Penetrating spine trauma presents a major challenge to clinical management. By using standard and cross-sectional imaging modalities, radiologists should be able to perform a trajectory analysis of the penetrating object and identify the path of injury as well as those structures that
were injured along that path. Toward this end, we conducted a multi-institutional retrospective review of 23 patients who had penetrating spine trauma due to either a gunshot or stab wound and who, subsequently, underwent cross-sectional imaging with CT and/or MR imaging. Two patterns of imaging
findings were associated with the penetrating spine trauma. Assault-related gunshot wounds accounted for most of penetrating spine trauma (83%) and were frequently associated with spinal cord injuries, and tended to be associated with other visceral and/or vascular injuries. Stabbing injuries,
although less common (17%), were associated with focal spinal cord injuries and with fewer extraspinal injuries. These imaging finding patterns may assist in the evaluation of the imaging examinations, with implications for the extent of injury and prognosis for neurologic recovery, and, when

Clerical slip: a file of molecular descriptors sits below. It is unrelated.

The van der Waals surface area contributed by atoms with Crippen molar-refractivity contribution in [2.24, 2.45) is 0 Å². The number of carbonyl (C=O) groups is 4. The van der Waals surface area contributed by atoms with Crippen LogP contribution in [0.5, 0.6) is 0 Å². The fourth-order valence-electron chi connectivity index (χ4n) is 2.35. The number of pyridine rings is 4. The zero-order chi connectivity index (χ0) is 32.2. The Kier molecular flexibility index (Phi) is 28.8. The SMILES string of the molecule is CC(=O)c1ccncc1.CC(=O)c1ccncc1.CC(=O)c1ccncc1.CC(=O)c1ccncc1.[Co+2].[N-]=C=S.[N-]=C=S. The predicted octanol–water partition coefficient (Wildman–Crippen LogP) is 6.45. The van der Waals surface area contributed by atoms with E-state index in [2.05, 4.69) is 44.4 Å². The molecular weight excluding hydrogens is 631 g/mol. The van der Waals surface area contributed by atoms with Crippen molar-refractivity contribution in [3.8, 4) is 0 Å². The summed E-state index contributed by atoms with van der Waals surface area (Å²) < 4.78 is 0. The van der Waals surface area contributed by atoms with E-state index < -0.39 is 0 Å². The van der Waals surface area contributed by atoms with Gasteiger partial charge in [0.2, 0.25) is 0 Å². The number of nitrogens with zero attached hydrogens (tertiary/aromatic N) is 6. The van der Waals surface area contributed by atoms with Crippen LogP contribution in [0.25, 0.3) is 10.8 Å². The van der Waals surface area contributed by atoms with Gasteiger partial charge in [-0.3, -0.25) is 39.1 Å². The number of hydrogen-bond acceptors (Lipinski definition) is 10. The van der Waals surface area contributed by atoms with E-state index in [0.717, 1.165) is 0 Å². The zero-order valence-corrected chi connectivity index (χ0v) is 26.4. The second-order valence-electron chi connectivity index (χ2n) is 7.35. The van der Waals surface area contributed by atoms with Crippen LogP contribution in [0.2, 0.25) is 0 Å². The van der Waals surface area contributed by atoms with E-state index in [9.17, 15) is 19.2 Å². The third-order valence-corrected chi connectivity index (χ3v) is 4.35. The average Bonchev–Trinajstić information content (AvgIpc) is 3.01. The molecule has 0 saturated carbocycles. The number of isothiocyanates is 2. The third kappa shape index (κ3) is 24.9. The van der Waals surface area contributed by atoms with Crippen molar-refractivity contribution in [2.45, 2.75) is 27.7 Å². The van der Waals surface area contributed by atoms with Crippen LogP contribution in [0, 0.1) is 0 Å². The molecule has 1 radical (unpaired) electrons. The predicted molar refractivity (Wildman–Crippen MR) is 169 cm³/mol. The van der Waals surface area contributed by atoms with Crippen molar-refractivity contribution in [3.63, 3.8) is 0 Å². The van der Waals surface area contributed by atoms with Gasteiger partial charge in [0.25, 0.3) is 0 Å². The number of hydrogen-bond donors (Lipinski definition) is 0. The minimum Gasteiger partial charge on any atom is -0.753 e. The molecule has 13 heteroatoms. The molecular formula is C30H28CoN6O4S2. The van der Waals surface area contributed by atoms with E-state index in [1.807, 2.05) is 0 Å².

necessary, can contribute to forensic analysis.
Learning Objective: To identify the imaging findings and understand the value of trajectory analysis and its implications in projectile- and nonprojectile-penetrating spine trauma.
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GSW = gunshot wound
Document Type: Research Article
October 1, 2020
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Neurographics is the peer-reviewed, bimonthly educational journal of the American Society of Neuroradiology. The journal comprises articles selected from material presented at the ASNR Annual Meeting. Neurographics also publishes other high-quality submissions that are primarily educational and have a high emphasis on a pictorial approach. Neurographics offers CME credit for reading review articles and completing quiz-based self-assessment activities.
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